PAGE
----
Pharmac will receive an extra $200m over four years to increase its ability to purchase medicines and drugs for sick New Zealanders.
"Other than the special Covid-19 funding we provided last year, this is one of the biggest budget increases Pharmac has ever had and will help an estimated 370,000 patients a year," Health Minister Andrew Little said.
$486m has also been set aside over four years towards the task of scrapping all 20 district health boards and replacing them a new Health NZ body. It includes $98.1 million to set up the Maori Health Authority.
There will be $126.8m towards Hauora Māori programmes run by the Māori Health Authority.
The government has reneged on its commitment last term to provide a free yearly GP visit and eye check for Supergold Card holders, describing the initiative as being of "limited benefit".
The Budget will increase funding for DHBs by $675m more a year. Primary health care will also receive another $46.7m a year.
"As I said last month, we must keep our hospitals running as we transform the health system so people can keep getting the operations and care that they need," Health Minister Andrew Little says.
Future changes and historic payroll mistakes are among the targets of more than $2b in new education spending.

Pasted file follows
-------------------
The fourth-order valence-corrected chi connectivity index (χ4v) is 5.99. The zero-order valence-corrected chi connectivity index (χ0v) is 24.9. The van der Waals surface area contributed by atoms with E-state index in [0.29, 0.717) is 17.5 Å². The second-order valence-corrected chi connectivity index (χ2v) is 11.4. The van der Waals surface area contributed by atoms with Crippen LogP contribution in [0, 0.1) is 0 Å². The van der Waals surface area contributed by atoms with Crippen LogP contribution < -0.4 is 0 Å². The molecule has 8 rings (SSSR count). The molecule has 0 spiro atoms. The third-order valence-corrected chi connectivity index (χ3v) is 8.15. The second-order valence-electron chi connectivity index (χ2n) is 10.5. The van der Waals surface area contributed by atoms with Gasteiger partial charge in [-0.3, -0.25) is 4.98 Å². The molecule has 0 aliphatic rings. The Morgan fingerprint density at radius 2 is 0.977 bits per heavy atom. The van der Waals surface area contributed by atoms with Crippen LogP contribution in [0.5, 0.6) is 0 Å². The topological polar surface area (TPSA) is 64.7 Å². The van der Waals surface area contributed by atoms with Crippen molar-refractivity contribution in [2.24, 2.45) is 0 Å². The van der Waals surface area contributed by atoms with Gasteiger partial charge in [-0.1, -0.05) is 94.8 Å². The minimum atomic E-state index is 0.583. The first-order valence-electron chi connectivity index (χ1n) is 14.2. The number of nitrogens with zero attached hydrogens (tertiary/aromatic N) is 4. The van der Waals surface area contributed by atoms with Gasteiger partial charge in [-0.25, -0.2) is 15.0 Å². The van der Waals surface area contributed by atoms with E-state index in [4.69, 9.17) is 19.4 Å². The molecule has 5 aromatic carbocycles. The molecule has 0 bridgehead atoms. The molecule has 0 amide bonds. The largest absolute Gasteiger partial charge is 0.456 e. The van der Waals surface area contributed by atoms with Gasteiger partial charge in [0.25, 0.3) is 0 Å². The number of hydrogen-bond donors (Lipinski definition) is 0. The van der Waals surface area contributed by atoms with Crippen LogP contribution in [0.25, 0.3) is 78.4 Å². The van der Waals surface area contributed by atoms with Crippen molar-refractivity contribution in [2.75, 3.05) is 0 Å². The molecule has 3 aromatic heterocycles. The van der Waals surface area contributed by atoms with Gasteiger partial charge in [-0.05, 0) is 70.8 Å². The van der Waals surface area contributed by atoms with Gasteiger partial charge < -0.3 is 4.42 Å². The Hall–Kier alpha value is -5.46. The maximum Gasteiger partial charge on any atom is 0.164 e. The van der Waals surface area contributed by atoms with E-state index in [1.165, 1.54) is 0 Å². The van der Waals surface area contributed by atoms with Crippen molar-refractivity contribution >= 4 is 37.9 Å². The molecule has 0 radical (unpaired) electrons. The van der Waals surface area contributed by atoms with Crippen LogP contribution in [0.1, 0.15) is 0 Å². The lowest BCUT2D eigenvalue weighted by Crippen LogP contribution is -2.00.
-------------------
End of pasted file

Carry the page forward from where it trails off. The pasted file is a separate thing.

The four-year total includes $1.7b on school and early childhood education and $470m on tertiary education.
The biggest areas of new spending also include new school property and catch-up funding for polytechnic courses.
The Budget provides a 1.6 percent increase to school operations grant next year and a 1.2 percent increase to early childhood and tertiary education subsidies.
Student allowances and student loans for living costs will go up by $25 a week from 1 April 2022.
The Budget pumps another $300m into the Green Investment Finance fund to support the uptake of low-carbon technologies and low-emissions vehicles.
The investments in transport alone are expected to save up to 240,000 tonnes of greenhouse gas emissions, the government said.
The government will extend the training incentive allowance for about 16,000 people at a cost of $127m over four years.
The allowance assists people on eligible benefits with the costs of study, such as fees, books, transport and childcare.
As signalled last year, the government has also begun work with business and union groups to design a social unemployment insurance scheme.
That would support workers to retain about 80 percent of their income for a period after they lose their jobs.
Budget 2021 provides further support to ensure more Kiwi homes are warmer and energy efficient, with transport and business also getting a boost to reduce emissions.
Low-income homeowners can look forward to warmer homes thanks to Budget 2021 investment into the Warmer Kiwi Homes programme.
“Extending Warmer Kiwi Homes ensures more low-income homeowners will benefit from an extra 47,700 insulation and heating retrofits. Every year an estimated 28,000 children are hospitalised for potentially avoidable hospitalisations linked to cold, damp and mouldy houses,” says Energy Minister Megan Woods.
“This move will improve health, reduce energy use and emissions, as well as costs, and support jobs in the energy service sector. That’s a win for people’s health and pockets, as well as the planet.”